By: James Swift
At first glance, the dark green composition book resembles any other. But inside, there are no scientific equations hastily scrawled in graphite, or periodic table abbreviations etched in ink. Instead, the notebook is filled with numerous heartfelt poems, written by young people held in detention facilities.
“When I think of home, sometimes I want to escape,” an author named TD writes. “Street fights between people and even a bloody face…but my home is my home, and I will always love this place.”
In a poem titled “America’s Beauty Gone,” JN bemoans a nation’s downfall. “All her sadness and tears, washes her makeup away,” the penultimate verse states. “Showing all the emotional scars, of the children she once lost.”
In “My Perspective on Freedom,” JG writes of a struggle for independence, describing liberty as a shadow stuck between a juvenile court judge’s rulings and a probation officer’s recommendations.
“We juvenile delinquents tend to think our words are unheard and pointless,” the poem reads, “though our emotions show anger and sorrow, loudly to be defined.”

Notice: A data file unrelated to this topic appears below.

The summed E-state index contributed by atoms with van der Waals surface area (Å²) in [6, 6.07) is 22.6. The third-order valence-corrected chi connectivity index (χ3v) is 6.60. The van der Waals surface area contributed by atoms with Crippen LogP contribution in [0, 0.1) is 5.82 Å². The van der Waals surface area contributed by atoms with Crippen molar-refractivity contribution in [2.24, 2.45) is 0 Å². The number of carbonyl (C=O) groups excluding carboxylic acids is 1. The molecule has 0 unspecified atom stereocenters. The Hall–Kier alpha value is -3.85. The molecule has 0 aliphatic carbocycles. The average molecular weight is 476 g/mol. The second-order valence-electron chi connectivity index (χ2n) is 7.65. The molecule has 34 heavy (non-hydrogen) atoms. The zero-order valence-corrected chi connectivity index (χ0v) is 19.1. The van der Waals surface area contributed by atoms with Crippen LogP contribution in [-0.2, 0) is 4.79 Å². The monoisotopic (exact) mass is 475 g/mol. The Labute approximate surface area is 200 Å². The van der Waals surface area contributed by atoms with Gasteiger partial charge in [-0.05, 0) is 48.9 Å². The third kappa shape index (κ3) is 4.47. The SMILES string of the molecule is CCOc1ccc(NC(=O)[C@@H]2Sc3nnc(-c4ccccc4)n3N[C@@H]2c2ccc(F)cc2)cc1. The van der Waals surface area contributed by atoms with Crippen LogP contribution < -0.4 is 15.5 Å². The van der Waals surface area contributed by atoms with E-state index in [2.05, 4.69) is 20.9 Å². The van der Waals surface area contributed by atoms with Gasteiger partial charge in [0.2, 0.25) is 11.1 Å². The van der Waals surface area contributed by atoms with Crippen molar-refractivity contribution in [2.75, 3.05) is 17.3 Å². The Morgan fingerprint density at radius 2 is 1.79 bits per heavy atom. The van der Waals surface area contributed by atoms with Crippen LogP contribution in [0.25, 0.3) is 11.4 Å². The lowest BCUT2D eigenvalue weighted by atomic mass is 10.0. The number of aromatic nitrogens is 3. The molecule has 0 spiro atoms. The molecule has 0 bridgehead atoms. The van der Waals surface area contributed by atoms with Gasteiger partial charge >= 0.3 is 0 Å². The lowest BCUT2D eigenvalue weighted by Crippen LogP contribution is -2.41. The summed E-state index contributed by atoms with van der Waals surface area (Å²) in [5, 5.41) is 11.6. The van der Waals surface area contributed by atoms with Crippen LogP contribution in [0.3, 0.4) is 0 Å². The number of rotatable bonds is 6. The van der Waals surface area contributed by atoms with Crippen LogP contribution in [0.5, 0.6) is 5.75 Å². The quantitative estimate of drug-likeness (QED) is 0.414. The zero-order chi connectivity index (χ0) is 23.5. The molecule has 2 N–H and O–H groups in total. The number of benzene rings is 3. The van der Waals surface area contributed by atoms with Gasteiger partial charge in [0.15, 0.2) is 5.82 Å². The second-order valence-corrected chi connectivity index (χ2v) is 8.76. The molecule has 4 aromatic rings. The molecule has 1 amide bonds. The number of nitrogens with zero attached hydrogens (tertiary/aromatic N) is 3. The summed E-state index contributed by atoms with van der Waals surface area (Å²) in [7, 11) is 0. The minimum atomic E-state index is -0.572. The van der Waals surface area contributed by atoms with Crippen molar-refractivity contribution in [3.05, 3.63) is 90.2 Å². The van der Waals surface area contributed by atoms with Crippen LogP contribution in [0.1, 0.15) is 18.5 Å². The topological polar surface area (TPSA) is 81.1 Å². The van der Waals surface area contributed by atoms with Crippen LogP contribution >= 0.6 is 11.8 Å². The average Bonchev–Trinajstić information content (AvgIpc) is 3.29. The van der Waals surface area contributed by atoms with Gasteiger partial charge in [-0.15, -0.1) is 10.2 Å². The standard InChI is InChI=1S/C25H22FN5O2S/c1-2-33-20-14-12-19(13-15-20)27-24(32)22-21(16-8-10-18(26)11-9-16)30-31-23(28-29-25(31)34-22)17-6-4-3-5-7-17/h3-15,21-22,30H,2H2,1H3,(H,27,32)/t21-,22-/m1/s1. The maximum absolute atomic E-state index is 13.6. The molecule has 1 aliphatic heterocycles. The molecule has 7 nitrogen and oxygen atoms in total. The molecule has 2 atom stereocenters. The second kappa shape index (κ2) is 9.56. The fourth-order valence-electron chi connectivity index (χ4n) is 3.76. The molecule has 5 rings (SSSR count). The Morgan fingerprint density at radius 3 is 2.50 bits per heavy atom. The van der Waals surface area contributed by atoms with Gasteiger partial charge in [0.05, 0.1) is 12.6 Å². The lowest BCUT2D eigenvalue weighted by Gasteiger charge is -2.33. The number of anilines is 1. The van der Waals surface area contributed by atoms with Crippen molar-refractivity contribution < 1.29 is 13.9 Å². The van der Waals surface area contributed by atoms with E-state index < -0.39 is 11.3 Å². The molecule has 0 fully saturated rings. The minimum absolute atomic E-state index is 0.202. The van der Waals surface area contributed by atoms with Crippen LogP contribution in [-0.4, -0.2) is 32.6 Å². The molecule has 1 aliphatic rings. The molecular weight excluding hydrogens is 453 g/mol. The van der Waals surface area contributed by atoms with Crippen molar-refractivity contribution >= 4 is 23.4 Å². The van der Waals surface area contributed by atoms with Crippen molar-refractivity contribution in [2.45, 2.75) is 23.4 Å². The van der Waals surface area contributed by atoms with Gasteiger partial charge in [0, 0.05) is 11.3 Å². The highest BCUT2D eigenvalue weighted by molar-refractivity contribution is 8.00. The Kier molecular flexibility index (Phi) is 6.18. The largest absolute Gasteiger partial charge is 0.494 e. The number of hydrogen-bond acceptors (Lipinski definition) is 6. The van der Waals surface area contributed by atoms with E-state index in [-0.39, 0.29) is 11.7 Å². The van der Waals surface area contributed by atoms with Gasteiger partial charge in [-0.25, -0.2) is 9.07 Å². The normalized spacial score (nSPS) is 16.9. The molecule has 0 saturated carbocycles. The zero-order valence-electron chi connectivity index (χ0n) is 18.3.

Created by San Francisco-based WritersCorps, the Words Within the Walls journal stems from the work of teaching artist Anhvu Buchanan, who was placed by WritersCorps to teach at the Juvenile Justice Center (JJC). Buchanan put together a prototype journal containing writing prompts and various poems written by students at the juvenile facility.
“Over the years an increasing number of my students at the Juvenile Justice Center would constantly ask me if I could bring them a yellow legal pad to write in during their free time,” Buchanan told Uncommon Journalism. However, he noted that many students still struggled with their writing, even when supplied with journals of their own. “Although they had the paper in front of them,” he said, “they still needed that quick spark of inspiration.”
His third and final year teaching at the JJC, Buchanan decided to pursue a project that would jump start his students’ creativity and encourage them to express themselves through the written word. Not only would Buchanan’s project serve as a journal -- complete with prompts, ideas and topics that would give students subjects to mull and write about -- but also as a collection of works penned by students themselves.
Putting the Journal Together
“The journal would become an anthology that would feature some wonderful poems that the students have created throughout the year,” he said. “They would be able to put the pencil to the paper and express themselves in the form of poems, stories, letters, songs and thoughts in the journal.”